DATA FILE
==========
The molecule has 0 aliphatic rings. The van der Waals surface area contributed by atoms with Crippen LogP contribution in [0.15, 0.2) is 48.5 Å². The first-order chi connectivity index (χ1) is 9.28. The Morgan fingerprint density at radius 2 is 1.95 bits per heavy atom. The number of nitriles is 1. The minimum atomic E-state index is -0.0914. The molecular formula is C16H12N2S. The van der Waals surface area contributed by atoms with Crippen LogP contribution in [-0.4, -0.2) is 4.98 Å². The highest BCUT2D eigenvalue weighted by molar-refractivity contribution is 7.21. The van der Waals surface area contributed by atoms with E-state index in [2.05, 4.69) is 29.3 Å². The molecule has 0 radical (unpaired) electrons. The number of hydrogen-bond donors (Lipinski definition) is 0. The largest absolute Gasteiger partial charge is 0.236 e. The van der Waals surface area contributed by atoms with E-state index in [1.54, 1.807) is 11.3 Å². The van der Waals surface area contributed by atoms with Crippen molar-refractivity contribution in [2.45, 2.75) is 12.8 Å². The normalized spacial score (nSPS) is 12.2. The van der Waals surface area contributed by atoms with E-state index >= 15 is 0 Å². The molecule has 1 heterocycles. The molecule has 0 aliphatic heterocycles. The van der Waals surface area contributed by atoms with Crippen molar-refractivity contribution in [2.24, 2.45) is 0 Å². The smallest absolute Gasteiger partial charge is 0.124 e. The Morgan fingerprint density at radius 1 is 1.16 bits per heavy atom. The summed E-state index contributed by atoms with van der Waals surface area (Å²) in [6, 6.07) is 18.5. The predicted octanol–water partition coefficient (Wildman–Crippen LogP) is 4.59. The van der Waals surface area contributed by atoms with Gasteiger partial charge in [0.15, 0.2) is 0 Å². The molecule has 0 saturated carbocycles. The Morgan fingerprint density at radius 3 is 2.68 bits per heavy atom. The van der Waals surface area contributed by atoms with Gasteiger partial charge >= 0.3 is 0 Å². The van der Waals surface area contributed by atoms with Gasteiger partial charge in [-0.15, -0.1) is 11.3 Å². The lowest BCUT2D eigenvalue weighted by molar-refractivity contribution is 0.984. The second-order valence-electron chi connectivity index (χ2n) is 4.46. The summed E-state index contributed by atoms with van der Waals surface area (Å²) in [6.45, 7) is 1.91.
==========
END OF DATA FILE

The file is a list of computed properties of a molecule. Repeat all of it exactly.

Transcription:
The molecule has 0 aliphatic rings. The van der Waals surface area contributed by atoms with Crippen LogP contribution in [0.15, 0.2) is 48.5 Å². The first-order chi connectivity index (χ1) is 9.28. The Morgan fingerprint density at radius 2 is 1.95 bits per heavy atom. The number of nitriles is 1. The minimum atomic E-state index is -0.0914. The molecular formula is C16H12N2S. The van der Waals surface area contributed by atoms with Crippen LogP contribution in [-0.4, -0.2) is 4.98 Å². The highest BCUT2D eigenvalue weighted by molar-refractivity contribution is 7.21. The van der Waals surface area contributed by atoms with E-state index in [2.05, 4.69) is 29.3 Å². The molecule has 0 radical (unpaired) electrons. The number of hydrogen-bond donors (Lipinski definition) is 0. The largest absolute Gasteiger partial charge is 0.236 e. The van der Waals surface area contributed by atoms with E-state index in [1.54, 1.807) is 11.3 Å². The van der Waals surface area contributed by atoms with Crippen molar-refractivity contribution in [2.45, 2.75) is 12.8 Å². The normalized spacial score (nSPS) is 12.2. The van der Waals surface area contributed by atoms with E-state index >= 15 is 0 Å². The molecule has 1 heterocycles. The molecule has 0 aliphatic heterocycles. The van der Waals surface area contributed by atoms with Crippen molar-refractivity contribution in [2.24, 2.45) is 0 Å². The smallest absolute Gasteiger partial charge is 0.124 e. The Morgan fingerprint density at radius 1 is 1.16 bits per heavy atom. The summed E-state index contributed by atoms with van der Waals surface area (Å²) in [6, 6.07) is 18.5. The predicted octanol–water partition coefficient (Wildman–Crippen LogP) is 4.59. The van der Waals surface area contributed by atoms with Gasteiger partial charge in [0.15, 0.2) is 0 Å². The molecule has 0 saturated carbocycles. The Morgan fingerprint density at radius 3 is 2.68 bits per heavy atom. The van der Waals surface area contributed by atoms with Gasteiger partial charge >= 0.3 is 0 Å². The van der Waals surface area contributed by atoms with Gasteiger partial charge in [-0.15, -0.1) is 11.3 Å². The lowest BCUT2D eigenvalue weighted by molar-refractivity contribution is 0.984. The second-order valence-electron chi connectivity index (χ2n) is 4.46. The summed E-state index contributed by atoms with van der Waals surface area (Å²) in [6.45, 7) is 1.91.